Exacerbation of Thromboinflammation by Hyperglycemia Precipitates Cerebral Infarct Growth and Hemorrhagic Transformation
AbstractBackground and Purpose—
Admission hyperglycemia is associated with a poor outcome in acute ischemic stroke. How hyperglycemia impacts the pathophysiology of acute ischemic stroke remains largely unknown. We investigated how preexisting hyperglycemia increases ischemia/reperfusion cerebral injury.Methods—
Normoglycemic and streptozotocin-treated hyperglycemic rats were subjected to transient middle cerebral artery occlusion. Infarct growth and brain perfusion were assessed by magnetic resonance imaging. Markers of platelet, coagulation, and neutrophil activation were measured in brain homogenates and plasma. Downstream microvascular thromboinflammation (DMT) was investigated by intravital microscopy.Results—
Hyperglycemic rats had an increased infarct volume with an increased blood–brain barrier disruption and hemorrhagic transformation rate compared with normoglycemic rats. Magnetic resonance imaging scans revealed that hyperglycemia enhanced and accelerated lesion growth and was associated with hemorrhagic transformation originating from territories that were still not completely reperfused at 1 hour after middle cerebral artery recanalization. Intravital microscopy and analysis of brain homogenates showed that DMT began immediately after middle cerebral artery occlusion and was exacerbated by hyperglycemia. Measurement of plasma serotonin and matrix metalloproteinase-9 indicated that platelets and neutrophils were preactivated in hyperglycemic rats. Neutrophils from hyperglycemic diabetic patients showed increased adhesion to endothelial cells as compared with neutrophils from normoglycemic donors in flow chamber experiments.Conclusions—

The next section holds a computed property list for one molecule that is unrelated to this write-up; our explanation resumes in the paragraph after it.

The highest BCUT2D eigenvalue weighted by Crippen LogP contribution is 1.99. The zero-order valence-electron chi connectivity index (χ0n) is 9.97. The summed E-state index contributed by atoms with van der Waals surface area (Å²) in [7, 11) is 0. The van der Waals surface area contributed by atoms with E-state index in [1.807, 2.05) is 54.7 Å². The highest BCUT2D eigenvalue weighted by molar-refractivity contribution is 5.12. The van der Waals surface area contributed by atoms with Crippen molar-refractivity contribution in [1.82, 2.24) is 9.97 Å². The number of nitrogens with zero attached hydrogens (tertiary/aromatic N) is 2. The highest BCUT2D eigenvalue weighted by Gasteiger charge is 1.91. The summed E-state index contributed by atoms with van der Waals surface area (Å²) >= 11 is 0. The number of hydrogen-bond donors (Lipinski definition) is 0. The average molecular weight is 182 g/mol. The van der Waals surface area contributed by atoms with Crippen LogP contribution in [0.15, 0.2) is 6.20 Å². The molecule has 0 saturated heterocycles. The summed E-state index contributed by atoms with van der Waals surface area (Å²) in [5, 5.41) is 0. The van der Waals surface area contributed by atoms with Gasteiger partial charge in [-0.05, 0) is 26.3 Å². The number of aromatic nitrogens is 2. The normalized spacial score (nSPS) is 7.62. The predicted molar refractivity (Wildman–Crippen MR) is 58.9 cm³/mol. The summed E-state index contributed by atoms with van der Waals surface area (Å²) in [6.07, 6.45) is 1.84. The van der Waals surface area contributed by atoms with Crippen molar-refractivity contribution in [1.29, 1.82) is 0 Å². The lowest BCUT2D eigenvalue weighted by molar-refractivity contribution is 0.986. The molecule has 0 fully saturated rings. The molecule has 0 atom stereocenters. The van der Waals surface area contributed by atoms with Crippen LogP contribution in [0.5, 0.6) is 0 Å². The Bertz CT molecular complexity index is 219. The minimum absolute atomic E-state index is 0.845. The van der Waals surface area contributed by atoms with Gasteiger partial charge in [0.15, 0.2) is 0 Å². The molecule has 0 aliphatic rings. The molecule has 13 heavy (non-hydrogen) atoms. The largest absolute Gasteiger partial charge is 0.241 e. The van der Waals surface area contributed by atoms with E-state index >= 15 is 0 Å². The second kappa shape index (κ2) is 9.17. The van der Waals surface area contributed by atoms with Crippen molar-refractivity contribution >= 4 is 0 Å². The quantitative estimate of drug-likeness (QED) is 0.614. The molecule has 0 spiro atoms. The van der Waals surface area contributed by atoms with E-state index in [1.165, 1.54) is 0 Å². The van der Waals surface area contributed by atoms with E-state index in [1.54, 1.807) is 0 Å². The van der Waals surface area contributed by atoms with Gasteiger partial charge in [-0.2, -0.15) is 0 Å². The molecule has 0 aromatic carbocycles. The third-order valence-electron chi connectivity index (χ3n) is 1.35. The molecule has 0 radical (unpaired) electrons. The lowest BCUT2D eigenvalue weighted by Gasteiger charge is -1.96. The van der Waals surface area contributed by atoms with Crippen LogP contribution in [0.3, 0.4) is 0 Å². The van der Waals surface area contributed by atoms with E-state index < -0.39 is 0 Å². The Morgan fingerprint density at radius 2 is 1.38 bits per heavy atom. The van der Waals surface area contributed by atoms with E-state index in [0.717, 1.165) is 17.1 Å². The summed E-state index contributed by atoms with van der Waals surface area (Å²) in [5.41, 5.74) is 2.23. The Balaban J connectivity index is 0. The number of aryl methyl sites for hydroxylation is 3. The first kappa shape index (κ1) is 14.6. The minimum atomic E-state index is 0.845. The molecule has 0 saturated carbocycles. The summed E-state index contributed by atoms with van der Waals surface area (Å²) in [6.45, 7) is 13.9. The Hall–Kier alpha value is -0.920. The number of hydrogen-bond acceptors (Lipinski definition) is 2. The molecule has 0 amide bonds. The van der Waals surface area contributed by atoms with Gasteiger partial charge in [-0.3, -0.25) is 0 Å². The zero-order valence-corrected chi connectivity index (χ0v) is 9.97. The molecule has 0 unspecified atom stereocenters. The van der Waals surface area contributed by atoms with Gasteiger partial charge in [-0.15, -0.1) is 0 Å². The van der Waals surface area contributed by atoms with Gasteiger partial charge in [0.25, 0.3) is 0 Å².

We show that hyperglycemia primes the thromboinflammatory cascade, thus, amplifying middle cerebral artery occlusion–induced DMT. DMT exacerbation in hyperglycemic rats impaired reperfusion and precipitated neurovascular damage, blood–brain barrier disruption, and hemorrhagic transformation. Our results designate DMT as a possible target for reduction of the deleterious impact of hyperglycemia in acute ischemic stroke.